Every now and then a film comes along so quietly, without fanfare, that when it manages to entertain in such a consummate way, I walk out of the theater like a zombie shocked at how great it was. Headhunters is one of those pictures. Not only is it one of the best of the year, it’s also a reminder that sometimes, the most exciting stories aren’t being made in Hollywood or even the U.S. at all. The white knuckle ride is based on Norwegian author, Jo Nesbø’s bestselling novel of the same name. The thriller furthers the rise of Scandinavian crime fiction. It follows in the recent success of the Millennium Trilogy by Stieg Larsson of which The Girl with the Dragon Tattoo is the most famous entry. The production was such a success in its native Norway, there’s already an American remake in the works. Please see this first.
Roger Brown lives a dual life. Within the law he works as a corporate recruiter, finding talented people who work for other companies and making them lucrative offers to join the firm with which he‘s currently employed. Roger sort of looks like a healthier blonde version of Steve Buscemi. He’s married to a ridiculously tall gorgeous blonde who exacerbates his crushing insecurity that he isn’t good enough for her. You see at 1.68 meters tall (about 5’5”) he’s got a bit of Napoleonic complex. He’s got a mistress as well. In order to keep them both happy he showers them with expensive gifts. That obviously costs a lot of money and so he has taken on a second job of sorts. Here’s where he operates outside the law stealing rare works of art. Then one day he interviews a job candidate who seems to be the perfect match for a new CEO position. He’s a handsome but ruthless technical expert named Clas Greve, played by actor Nikolaj Coster-Waldau. The actor is evil on TV as well as brutal swordsman Jaime Lannister on Game of Thrones. Coincidentally Clas Greve is likewise in possession of a rare and priceless masterpiece by Peter Paul Rubens which Roger would desire to own. Upon learning of this, Roger realizes his two worlds are about to collide. Little does he know how catastrophic the merger will be.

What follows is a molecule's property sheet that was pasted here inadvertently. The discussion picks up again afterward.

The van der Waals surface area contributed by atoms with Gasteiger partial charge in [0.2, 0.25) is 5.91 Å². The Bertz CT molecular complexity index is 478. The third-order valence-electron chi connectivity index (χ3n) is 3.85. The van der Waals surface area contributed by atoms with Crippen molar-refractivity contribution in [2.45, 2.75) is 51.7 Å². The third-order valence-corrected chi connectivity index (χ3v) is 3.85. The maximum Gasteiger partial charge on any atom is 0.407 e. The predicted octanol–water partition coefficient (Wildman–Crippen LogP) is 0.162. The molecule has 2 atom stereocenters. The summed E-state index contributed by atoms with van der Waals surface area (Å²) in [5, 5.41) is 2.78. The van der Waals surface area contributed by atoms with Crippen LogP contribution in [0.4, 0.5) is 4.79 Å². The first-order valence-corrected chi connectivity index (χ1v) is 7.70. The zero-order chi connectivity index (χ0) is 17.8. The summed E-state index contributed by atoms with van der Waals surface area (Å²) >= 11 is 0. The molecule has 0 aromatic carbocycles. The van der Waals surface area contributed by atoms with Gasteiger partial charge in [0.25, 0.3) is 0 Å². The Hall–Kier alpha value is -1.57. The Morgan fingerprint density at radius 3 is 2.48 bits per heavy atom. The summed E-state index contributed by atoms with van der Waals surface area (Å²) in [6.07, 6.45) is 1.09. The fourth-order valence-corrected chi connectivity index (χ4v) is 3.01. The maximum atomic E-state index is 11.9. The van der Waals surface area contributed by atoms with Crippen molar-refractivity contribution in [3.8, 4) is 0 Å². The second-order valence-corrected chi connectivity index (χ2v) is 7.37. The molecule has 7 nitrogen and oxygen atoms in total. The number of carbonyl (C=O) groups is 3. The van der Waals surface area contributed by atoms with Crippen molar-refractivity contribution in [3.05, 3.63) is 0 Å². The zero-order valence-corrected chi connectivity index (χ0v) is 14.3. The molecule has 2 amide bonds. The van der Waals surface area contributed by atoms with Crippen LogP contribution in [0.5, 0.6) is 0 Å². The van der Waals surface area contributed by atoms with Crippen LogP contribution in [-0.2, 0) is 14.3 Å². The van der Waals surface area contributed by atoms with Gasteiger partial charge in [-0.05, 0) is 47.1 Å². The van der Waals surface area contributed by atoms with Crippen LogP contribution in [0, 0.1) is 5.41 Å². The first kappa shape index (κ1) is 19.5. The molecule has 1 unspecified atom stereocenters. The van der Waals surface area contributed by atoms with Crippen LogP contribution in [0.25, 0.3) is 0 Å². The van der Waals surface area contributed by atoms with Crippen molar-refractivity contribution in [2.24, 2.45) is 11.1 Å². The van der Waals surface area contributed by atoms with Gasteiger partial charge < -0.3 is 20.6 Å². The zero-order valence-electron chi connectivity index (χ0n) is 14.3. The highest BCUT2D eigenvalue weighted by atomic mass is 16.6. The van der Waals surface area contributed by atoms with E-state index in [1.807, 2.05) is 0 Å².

What makes Headhunters so ridiculously engaging is how the narrative develops in a way that you cannot guess the outcome. That’s precisely the fun. Like classic suspense of the past, this has the kinds of twists and turns that would make Hitchcock proud. There’s one surprise after another and the developments are innovative in that way. However I can attest, Headhunters is very much an example of modern storytelling that resembles something by Quentin Tarantino or the Coen brothers. It’s bloody and raw. Think Pulp Fiction or Fargo. If you think those are lofty comparisons, you haven’t seen this movie. Yet there’s a humanism present that sets this apart from those classics and makes this distinctly different. These are people with insecurities and weaknesses that are altogether apparent. In between the action, there is a declaration of love that’s incredibly touching. They still long to be loved. The violence never seems gratuitous, only necessary to emphasize the absolute nightmare of which Roger becomes a part. It’s a drama that starts slowly but as the tale unfolds it seizes the viewer with brute force. It’s pretty over the top. There’s a depiction of an auto accident where I literally forgot to breathe for 60 seconds. But that’s the standard set piece prevalent here and that’s what makes this thriller so exhilarating.